Twitter is rolling out a new feature that makes it easier to thread multiple tweets together. With this change, you can now link tweets together while you compose them.

The company announced the new feature this afternoon. When you’re composing a new tweet, you can now slide up to view your previous tweets, including your most recent post as well as older ones. Once you pick an older tweet, you’ll see a “Continue thread” button.

Once you pick that “Continue thread” options, your tweets will be connected to one another.

  1. Tap the compose icon.
  2. Pull down from the compose window and tap Continue Thread to Add to your last Tweet.
  3. Add content, and tap Tweet to add to your thread.
  4. To add a thread to an earlier Tweet, click (the three dots) to Select another Tweet.

Essentially, this is Twitter’s way of making it easier for users to create topic threads and tweetstorms. In the past, Twitter has offered the ability to connect multiple tweets together while you’re composing them. Today’s new feature, however, makes it more straightforward to connect a new tweet to a post from the past.

Something else worth noting: many users are complaining about a borked interface in Twitter for iOS following a recent update. It might be wise to avoid updating your Twitter app until this issue is resolved.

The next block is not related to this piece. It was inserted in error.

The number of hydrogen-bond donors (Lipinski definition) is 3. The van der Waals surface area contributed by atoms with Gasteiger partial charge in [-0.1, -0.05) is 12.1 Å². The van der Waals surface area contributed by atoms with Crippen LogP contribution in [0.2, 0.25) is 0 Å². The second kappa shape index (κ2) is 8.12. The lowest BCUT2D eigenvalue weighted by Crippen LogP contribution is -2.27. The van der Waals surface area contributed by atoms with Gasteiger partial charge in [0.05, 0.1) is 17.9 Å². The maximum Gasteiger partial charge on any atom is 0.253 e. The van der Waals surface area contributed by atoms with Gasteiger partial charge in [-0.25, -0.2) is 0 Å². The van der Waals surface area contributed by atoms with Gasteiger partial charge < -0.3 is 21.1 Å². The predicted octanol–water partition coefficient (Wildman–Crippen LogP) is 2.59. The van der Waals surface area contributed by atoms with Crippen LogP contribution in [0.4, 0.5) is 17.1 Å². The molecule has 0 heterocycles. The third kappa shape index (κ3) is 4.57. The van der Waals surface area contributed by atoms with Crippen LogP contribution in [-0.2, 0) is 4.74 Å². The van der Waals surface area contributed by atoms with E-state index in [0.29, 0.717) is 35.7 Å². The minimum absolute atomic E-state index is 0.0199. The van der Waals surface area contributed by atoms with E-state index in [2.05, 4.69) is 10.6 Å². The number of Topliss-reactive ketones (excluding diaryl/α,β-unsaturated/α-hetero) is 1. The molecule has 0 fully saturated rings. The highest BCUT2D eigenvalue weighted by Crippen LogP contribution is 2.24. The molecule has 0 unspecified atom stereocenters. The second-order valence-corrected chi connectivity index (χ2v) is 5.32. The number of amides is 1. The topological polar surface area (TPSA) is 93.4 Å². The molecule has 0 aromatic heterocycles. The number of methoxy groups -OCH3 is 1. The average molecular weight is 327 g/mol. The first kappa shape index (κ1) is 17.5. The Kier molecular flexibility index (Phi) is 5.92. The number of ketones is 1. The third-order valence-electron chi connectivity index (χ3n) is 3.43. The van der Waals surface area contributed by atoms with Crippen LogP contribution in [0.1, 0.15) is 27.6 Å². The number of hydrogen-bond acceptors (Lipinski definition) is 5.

You can download the Twitter for iOS app on the App Store. This new feature is slowly rolling out now, so if you don’t see it just yet, be sure to keep checking throughout the week.

FTC: We use income earning auto affiliate links. More.

Check out 9to5Mac on YouTube for more Apple news:

You’re reading 9to5Mac — experts who break news about Apple and its surrounding ecosystem, day after day. Be sure to check out our homepage for all the latest news, and follow 9to5Mac on Twitter, Facebook, and LinkedIn to stay in the loop. Don’t know where to start? Check out our exclusive stories, reviews, how-tos, and subscribe to our YouTube channel

About the Author

Chance Miller

Chance is an editor for the entire 9to5 network and covers the latest Apple news for 9to5Mac.

Tips, questions, typos to